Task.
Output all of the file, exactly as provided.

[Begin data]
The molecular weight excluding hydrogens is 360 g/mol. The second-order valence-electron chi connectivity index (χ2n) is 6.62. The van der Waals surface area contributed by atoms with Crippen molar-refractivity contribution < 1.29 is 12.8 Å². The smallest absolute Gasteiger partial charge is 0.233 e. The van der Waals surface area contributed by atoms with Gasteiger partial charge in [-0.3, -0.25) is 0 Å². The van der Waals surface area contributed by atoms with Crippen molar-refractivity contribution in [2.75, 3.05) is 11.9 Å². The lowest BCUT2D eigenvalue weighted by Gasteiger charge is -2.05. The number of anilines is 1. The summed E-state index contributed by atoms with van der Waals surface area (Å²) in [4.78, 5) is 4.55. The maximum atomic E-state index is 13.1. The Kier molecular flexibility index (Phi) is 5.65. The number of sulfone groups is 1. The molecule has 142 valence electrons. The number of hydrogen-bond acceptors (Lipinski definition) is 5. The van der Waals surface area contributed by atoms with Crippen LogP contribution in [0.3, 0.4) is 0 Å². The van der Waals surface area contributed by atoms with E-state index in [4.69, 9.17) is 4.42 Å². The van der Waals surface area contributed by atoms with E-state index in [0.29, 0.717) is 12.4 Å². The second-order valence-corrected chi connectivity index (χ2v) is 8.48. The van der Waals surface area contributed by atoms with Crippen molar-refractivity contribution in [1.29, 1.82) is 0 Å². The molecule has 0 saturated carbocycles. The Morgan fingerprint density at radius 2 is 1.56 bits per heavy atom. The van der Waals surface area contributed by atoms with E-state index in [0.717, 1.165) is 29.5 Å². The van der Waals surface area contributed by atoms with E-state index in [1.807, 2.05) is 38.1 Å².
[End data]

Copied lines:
The molecular weight excluding hydrogens is 360 g/mol. The second-order valence-electron chi connectivity index (χ2n) is 6.62. The van der Waals surface area contributed by atoms with Crippen molar-refractivity contribution < 1.29 is 12.8 Å². The smallest absolute Gasteiger partial charge is 0.233 e. The van der Waals surface area contributed by atoms with Gasteiger partial charge in [-0.3, -0.25) is 0 Å². The van der Waals surface area contributed by atoms with Crippen molar-refractivity contribution in [2.75, 3.05) is 11.9 Å². The lowest BCUT2D eigenvalue weighted by Gasteiger charge is -2.05. The number of anilines is 1. The summed E-state index contributed by atoms with van der Waals surface area (Å²) in [4.78, 5) is 4.55. The maximum atomic E-state index is 13.1. The Kier molecular flexibility index (Phi) is 5.65. The number of sulfone groups is 1. The molecule has 142 valence electrons. The number of hydrogen-bond acceptors (Lipinski definition) is 5. The van der Waals surface area contributed by atoms with Crippen LogP contribution in [0.3, 0.4) is 0 Å². The van der Waals surface area contributed by atoms with E-state index in [4.69, 9.17) is 4.42 Å². The van der Waals surface area contributed by atoms with E-state index in [0.29, 0.717) is 12.4 Å². The second-order valence-corrected chi connectivity index (χ2v) is 8.48. The van der Waals surface area contributed by atoms with Crippen molar-refractivity contribution in [1.29, 1.82) is 0 Å². The molecule has 0 saturated carbocycles. The Morgan fingerprint density at radius 2 is 1.56 bits per heavy atom. The van der Waals surface area contributed by atoms with E-state index in [0.717, 1.165) is 29.5 Å². The van der Waals surface area contributed by atoms with E-state index in [1.807, 2.05) is 38.1 Å².